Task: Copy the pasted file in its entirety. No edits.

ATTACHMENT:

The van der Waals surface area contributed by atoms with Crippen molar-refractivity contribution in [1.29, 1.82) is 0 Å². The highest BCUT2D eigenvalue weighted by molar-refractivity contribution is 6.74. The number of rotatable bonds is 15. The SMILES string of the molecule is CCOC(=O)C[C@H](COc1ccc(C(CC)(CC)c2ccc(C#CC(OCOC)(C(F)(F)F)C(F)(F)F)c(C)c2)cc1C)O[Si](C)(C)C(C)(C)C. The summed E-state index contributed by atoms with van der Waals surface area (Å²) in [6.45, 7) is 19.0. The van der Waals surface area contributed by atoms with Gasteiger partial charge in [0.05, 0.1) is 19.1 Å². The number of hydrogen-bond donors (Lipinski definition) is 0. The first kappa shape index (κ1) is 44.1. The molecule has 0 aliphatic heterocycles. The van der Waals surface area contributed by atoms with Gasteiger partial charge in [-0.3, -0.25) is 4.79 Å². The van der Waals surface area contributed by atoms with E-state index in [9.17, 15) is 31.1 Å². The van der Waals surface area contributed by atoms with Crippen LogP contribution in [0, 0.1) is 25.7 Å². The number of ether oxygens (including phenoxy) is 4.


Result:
The van der Waals surface area contributed by atoms with Crippen molar-refractivity contribution in [1.29, 1.82) is 0 Å². The highest BCUT2D eigenvalue weighted by molar-refractivity contribution is 6.74. The number of rotatable bonds is 15. The SMILES string of the molecule is CCOC(=O)C[C@H](COc1ccc(C(CC)(CC)c2ccc(C#CC(OCOC)(C(F)(F)F)C(F)(F)F)c(C)c2)cc1C)O[Si](C)(C)C(C)(C)C. The summed E-state index contributed by atoms with van der Waals surface area (Å²) in [6.45, 7) is 19.0. The van der Waals surface area contributed by atoms with Gasteiger partial charge in [0.05, 0.1) is 19.1 Å². The number of hydrogen-bond donors (Lipinski definition) is 0. The first kappa shape index (κ1) is 44.1. The molecule has 0 aliphatic heterocycles. The van der Waals surface area contributed by atoms with Gasteiger partial charge in [-0.3, -0.25) is 4.79 Å². The van der Waals surface area contributed by atoms with E-state index in [9.17, 15) is 31.1 Å². The van der Waals surface area contributed by atoms with Crippen LogP contribution in [0, 0.1) is 25.7 Å². The number of ether oxygens (including phenoxy) is 4.